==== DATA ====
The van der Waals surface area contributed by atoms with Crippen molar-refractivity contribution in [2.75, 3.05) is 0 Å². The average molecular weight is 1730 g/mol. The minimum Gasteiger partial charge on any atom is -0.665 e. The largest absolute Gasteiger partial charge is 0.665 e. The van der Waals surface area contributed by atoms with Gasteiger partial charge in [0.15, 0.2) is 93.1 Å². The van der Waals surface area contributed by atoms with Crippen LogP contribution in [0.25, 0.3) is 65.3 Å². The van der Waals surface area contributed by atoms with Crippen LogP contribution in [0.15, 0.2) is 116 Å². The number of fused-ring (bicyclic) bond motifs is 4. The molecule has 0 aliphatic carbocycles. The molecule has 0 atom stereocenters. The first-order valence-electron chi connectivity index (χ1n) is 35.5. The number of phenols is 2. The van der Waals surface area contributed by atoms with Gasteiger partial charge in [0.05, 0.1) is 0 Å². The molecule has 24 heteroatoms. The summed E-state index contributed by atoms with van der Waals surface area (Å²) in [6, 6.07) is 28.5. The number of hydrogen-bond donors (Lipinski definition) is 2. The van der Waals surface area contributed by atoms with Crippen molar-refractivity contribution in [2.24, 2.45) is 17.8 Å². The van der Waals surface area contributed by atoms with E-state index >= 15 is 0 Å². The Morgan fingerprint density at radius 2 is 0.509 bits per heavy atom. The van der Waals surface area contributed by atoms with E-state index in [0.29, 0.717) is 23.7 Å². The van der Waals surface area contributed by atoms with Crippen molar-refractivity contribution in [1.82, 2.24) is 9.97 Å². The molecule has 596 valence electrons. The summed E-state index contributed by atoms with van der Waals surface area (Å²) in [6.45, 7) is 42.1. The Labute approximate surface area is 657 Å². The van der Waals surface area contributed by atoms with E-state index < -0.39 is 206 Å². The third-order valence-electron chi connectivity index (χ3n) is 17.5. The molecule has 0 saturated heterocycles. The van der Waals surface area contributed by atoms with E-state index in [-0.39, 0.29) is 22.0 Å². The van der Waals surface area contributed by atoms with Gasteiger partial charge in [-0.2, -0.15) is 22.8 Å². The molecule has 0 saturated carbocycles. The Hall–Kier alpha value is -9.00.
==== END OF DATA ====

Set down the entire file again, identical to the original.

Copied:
The van der Waals surface area contributed by atoms with Crippen molar-refractivity contribution in [2.75, 3.05) is 0 Å². The average molecular weight is 1730 g/mol. The minimum Gasteiger partial charge on any atom is -0.665 e. The largest absolute Gasteiger partial charge is 0.665 e. The van der Waals surface area contributed by atoms with Gasteiger partial charge in [0.15, 0.2) is 93.1 Å². The van der Waals surface area contributed by atoms with Crippen LogP contribution in [0.25, 0.3) is 65.3 Å². The van der Waals surface area contributed by atoms with Crippen LogP contribution in [0.15, 0.2) is 116 Å². The number of fused-ring (bicyclic) bond motifs is 4. The molecule has 0 aliphatic carbocycles. The molecule has 0 atom stereocenters. The first-order valence-electron chi connectivity index (χ1n) is 35.5. The number of phenols is 2. The van der Waals surface area contributed by atoms with Gasteiger partial charge in [0.05, 0.1) is 0 Å². The molecule has 24 heteroatoms. The summed E-state index contributed by atoms with van der Waals surface area (Å²) in [6, 6.07) is 28.5. The number of hydrogen-bond donors (Lipinski definition) is 2. The van der Waals surface area contributed by atoms with Crippen molar-refractivity contribution in [2.24, 2.45) is 17.8 Å². The van der Waals surface area contributed by atoms with E-state index >= 15 is 0 Å². The Morgan fingerprint density at radius 2 is 0.509 bits per heavy atom. The van der Waals surface area contributed by atoms with E-state index in [0.29, 0.717) is 23.7 Å². The van der Waals surface area contributed by atoms with Crippen molar-refractivity contribution in [1.82, 2.24) is 9.97 Å². The molecule has 596 valence electrons. The summed E-state index contributed by atoms with van der Waals surface area (Å²) in [6.45, 7) is 42.1. The Labute approximate surface area is 657 Å². The van der Waals surface area contributed by atoms with E-state index < -0.39 is 206 Å². The third-order valence-electron chi connectivity index (χ3n) is 17.5. The molecule has 0 saturated heterocycles. The van der Waals surface area contributed by atoms with E-state index in [-0.39, 0.29) is 22.0 Å². The van der Waals surface area contributed by atoms with Gasteiger partial charge in [-0.2, -0.15) is 22.8 Å². The molecule has 0 saturated carbocycles. The Hall–Kier alpha value is -9.00.